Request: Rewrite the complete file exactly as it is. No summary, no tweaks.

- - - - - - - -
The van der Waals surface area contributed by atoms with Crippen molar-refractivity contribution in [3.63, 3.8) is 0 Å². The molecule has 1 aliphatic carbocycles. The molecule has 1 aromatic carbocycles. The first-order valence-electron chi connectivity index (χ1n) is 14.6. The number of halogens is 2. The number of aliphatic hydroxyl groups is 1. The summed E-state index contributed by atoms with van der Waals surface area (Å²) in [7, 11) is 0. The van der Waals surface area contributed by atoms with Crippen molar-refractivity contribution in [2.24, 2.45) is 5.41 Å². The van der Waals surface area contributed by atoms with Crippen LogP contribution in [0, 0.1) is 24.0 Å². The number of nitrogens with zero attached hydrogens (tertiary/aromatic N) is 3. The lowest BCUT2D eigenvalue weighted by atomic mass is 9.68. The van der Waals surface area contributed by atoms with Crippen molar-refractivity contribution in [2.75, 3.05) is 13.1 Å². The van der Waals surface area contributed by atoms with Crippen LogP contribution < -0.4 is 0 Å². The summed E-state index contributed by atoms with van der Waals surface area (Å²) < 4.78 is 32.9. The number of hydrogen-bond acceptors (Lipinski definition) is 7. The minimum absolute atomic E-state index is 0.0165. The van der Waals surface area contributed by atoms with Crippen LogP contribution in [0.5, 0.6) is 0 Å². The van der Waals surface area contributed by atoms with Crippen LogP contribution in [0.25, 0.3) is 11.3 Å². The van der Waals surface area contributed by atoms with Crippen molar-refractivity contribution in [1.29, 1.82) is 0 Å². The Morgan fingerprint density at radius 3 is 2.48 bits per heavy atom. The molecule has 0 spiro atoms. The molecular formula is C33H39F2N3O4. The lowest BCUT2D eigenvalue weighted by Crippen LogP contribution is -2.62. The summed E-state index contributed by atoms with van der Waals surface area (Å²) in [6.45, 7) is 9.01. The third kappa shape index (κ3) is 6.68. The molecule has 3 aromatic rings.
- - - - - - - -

The van der Waals surface area contributed by atoms with Crippen molar-refractivity contribution in [3.63, 3.8) is 0 Å². The molecule has 1 aliphatic carbocycles. The molecule has 1 aromatic carbocycles. The first-order valence-electron chi connectivity index (χ1n) is 14.6. The number of halogens is 2. The number of aliphatic hydroxyl groups is 1. The summed E-state index contributed by atoms with van der Waals surface area (Å²) in [7, 11) is 0. The van der Waals surface area contributed by atoms with Crippen molar-refractivity contribution in [2.24, 2.45) is 5.41 Å². The van der Waals surface area contributed by atoms with Crippen LogP contribution in [0, 0.1) is 24.0 Å². The number of nitrogens with zero attached hydrogens (tertiary/aromatic N) is 3. The lowest BCUT2D eigenvalue weighted by atomic mass is 9.68. The van der Waals surface area contributed by atoms with Crippen molar-refractivity contribution in [2.75, 3.05) is 13.1 Å². The van der Waals surface area contributed by atoms with Crippen LogP contribution < -0.4 is 0 Å². The summed E-state index contributed by atoms with van der Waals surface area (Å²) < 4.78 is 32.9. The number of hydrogen-bond acceptors (Lipinski definition) is 7. The minimum absolute atomic E-state index is 0.0165. The van der Waals surface area contributed by atoms with Crippen LogP contribution in [0.5, 0.6) is 0 Å². The van der Waals surface area contributed by atoms with Crippen LogP contribution in [0.25, 0.3) is 11.3 Å². The van der Waals surface area contributed by atoms with Crippen molar-refractivity contribution in [1.29, 1.82) is 0 Å². The Morgan fingerprint density at radius 3 is 2.48 bits per heavy atom. The molecule has 0 spiro atoms. The molecular formula is C33H39F2N3O4. The lowest BCUT2D eigenvalue weighted by Crippen LogP contribution is -2.62. The summed E-state index contributed by atoms with van der Waals surface area (Å²) in [6.45, 7) is 9.01. The third kappa shape index (κ3) is 6.68. The molecule has 3 aromatic rings.